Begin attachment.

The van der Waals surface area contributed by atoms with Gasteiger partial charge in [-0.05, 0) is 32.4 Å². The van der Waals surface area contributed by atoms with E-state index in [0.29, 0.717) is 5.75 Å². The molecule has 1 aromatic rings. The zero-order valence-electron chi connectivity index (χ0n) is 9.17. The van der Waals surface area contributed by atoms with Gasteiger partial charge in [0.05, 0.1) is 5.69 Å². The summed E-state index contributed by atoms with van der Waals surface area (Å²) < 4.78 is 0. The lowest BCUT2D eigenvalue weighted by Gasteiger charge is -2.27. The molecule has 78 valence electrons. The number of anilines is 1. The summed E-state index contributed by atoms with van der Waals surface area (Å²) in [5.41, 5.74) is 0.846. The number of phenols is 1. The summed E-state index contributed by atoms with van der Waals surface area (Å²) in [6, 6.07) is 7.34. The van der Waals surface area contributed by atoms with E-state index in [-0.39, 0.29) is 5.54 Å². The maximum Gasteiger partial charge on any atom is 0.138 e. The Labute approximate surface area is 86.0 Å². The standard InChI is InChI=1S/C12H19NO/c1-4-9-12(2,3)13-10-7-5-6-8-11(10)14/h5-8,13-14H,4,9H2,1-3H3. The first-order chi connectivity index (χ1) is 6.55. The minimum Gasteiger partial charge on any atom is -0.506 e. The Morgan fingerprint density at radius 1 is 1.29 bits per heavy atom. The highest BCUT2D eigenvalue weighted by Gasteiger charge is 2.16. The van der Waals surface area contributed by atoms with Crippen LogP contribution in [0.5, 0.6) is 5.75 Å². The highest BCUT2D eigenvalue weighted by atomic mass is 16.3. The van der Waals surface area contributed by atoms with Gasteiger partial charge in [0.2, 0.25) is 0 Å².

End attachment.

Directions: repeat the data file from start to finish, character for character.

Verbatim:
The van der Waals surface area contributed by atoms with Gasteiger partial charge in [-0.05, 0) is 32.4 Å². The van der Waals surface area contributed by atoms with E-state index in [0.29, 0.717) is 5.75 Å². The molecule has 1 aromatic rings. The zero-order valence-electron chi connectivity index (χ0n) is 9.17. The van der Waals surface area contributed by atoms with Gasteiger partial charge in [0.05, 0.1) is 5.69 Å². The summed E-state index contributed by atoms with van der Waals surface area (Å²) < 4.78 is 0. The lowest BCUT2D eigenvalue weighted by Gasteiger charge is -2.27. The molecule has 78 valence electrons. The number of anilines is 1. The summed E-state index contributed by atoms with van der Waals surface area (Å²) in [5.41, 5.74) is 0.846. The number of phenols is 1. The summed E-state index contributed by atoms with van der Waals surface area (Å²) in [6, 6.07) is 7.34. The van der Waals surface area contributed by atoms with E-state index in [-0.39, 0.29) is 5.54 Å². The maximum Gasteiger partial charge on any atom is 0.138 e. The Labute approximate surface area is 86.0 Å². The standard InChI is InChI=1S/C12H19NO/c1-4-9-12(2,3)13-10-7-5-6-8-11(10)14/h5-8,13-14H,4,9H2,1-3H3. The first-order chi connectivity index (χ1) is 6.55. The minimum Gasteiger partial charge on any atom is -0.506 e. The Morgan fingerprint density at radius 1 is 1.29 bits per heavy atom. The highest BCUT2D eigenvalue weighted by Gasteiger charge is 2.16. The van der Waals surface area contributed by atoms with Crippen LogP contribution in [0.5, 0.6) is 5.75 Å². The highest BCUT2D eigenvalue weighted by atomic mass is 16.3. The van der Waals surface area contributed by atoms with Gasteiger partial charge in [0.2, 0.25) is 0 Å².